Chicago | Reuters — U.S. live cattle futures jumped by as much as two per cent on Monday and feeder cattle futures rose by up to three per cent, propelled by strong cash market prices and tightening supplies of animals, analysts said.
A $2 jump in cash cattle prices at southern Plains feedlot markets late last week fueled buying in futures to open the week, along with robust beef demand and hopes for greater U.S. exports (all figures US$).
After a recent trade deal with top U.S. beef importer Japan, the U.S. Senate may vote on a refreshed regional pact with Mexico and Canada as soon as this week, solidifying access to three of the top five markets for U.S. beef.
The bullish outlook more than offset concerns about beef packer margins that narrowed to just $12 a head on Monday, from $34.45 a week ago and $171.05 per head a month ago, according to livestock marketing and advisory service HedgersEdge.com LLC.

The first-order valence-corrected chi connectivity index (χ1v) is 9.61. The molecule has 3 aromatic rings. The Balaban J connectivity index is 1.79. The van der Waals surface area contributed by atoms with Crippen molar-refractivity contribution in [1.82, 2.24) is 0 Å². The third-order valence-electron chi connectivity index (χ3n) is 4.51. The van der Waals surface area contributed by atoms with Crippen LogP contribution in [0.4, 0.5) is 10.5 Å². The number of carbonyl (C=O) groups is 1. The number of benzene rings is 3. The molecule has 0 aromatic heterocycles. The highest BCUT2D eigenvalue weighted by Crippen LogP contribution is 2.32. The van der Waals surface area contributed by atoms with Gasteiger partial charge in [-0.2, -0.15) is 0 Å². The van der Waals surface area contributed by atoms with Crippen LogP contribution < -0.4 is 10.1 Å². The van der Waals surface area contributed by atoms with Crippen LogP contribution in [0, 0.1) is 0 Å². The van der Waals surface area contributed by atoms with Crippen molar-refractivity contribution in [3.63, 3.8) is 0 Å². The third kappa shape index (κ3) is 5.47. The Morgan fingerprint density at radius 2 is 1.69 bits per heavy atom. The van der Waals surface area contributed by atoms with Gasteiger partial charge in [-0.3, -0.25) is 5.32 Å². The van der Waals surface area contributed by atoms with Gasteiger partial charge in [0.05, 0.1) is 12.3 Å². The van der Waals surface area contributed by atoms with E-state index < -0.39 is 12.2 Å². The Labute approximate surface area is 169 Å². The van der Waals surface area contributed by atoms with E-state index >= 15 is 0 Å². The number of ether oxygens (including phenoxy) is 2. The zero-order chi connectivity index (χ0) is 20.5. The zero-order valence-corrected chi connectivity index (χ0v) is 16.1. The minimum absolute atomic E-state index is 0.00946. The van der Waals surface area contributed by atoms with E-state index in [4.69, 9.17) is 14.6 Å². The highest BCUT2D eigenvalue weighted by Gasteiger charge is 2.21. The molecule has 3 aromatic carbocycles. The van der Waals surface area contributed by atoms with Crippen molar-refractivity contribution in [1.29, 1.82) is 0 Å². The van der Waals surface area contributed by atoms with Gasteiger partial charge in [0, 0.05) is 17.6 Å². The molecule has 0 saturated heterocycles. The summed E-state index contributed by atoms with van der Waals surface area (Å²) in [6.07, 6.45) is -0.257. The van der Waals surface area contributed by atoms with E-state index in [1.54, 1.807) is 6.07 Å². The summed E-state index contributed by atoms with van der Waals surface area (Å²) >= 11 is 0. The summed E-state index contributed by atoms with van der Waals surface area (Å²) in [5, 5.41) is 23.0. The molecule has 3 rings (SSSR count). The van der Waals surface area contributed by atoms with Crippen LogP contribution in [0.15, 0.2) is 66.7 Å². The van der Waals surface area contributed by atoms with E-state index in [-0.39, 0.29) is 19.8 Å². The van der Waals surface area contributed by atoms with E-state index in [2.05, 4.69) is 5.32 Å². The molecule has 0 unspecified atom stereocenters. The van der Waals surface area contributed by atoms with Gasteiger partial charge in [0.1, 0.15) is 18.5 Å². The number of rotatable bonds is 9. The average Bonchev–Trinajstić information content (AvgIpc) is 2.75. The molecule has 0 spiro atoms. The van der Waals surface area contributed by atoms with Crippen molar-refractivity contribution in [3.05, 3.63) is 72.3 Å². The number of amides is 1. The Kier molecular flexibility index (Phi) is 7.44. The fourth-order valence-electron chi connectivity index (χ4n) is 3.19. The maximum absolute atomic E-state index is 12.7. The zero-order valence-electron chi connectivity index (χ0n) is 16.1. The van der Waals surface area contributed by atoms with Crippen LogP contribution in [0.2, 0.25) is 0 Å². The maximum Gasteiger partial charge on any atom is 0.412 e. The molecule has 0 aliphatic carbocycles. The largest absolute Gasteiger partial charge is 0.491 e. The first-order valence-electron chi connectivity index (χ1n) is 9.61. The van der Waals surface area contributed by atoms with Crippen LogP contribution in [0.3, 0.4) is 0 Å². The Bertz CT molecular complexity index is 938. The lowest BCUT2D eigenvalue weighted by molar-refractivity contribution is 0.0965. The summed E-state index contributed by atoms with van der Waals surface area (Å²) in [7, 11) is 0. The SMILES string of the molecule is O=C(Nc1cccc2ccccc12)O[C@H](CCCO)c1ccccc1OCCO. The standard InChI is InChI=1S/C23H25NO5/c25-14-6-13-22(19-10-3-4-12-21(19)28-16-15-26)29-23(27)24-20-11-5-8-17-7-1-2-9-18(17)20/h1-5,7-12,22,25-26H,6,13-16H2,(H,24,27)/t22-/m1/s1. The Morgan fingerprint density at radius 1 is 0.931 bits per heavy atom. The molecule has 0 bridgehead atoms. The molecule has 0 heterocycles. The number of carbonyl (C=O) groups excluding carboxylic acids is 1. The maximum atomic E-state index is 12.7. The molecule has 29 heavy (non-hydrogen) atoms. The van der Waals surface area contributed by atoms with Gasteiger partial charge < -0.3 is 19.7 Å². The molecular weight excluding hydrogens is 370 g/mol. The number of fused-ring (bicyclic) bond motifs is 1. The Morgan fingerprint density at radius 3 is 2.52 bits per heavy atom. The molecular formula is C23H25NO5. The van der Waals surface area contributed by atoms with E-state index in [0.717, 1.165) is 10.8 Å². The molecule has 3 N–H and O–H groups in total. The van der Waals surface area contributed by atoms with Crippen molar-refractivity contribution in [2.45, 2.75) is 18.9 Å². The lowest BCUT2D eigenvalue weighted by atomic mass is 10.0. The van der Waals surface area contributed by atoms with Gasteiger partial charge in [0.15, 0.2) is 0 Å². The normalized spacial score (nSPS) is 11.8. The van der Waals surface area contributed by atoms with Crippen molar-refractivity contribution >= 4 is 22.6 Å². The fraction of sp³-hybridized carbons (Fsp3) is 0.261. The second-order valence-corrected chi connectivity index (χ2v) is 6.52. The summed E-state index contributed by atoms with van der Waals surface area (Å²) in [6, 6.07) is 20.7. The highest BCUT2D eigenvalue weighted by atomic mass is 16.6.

“The cash market was positive (last week) and it will only get better. We’re now sliding down in supply to the year’s low, which will be in mid-February,” said Rich Nelson, chief strategist with Allendale Inc.
“There’s talk that the strong cow slaughter in recent weeks may give us a lighter supply of calves and feeders in future months,” he said.
Chicago Mercantile Exchange (CME) February live cattle futures jumped 2.55 cents to 127.275 cents/lb., breaking through technical chart resistance at its 20- and 50-day moving averages and ending at a three-week high. The contract’s two per cent gain was the strongest in nearly four months.
Actively traded March feeder cattle climbed 3.675 cents to 146.35 cents/lb., a 2.6 per cent jump that was the strongest in almost five months. The May through November contracts posted new all-time highs during the session.
CME lean hog futures ended mixed on Monday, anchored by concerns about the pace of pork purchases by China to date.
The United States and China are due to sign a Phase One trade deal next week that U.S. officials say will sharply increase Chinese imports of U.S. farm goods.
Most actively traded February lean hog futures ended up 0.075 cent at 68.625 cents/lb. after tumbling by the daily three-cent limit on Friday. April hogs shed 0.2 cent to close at 74.95 cents.
— Karl Plume reports on agriculture and ag commodities for Reuters from Chicago.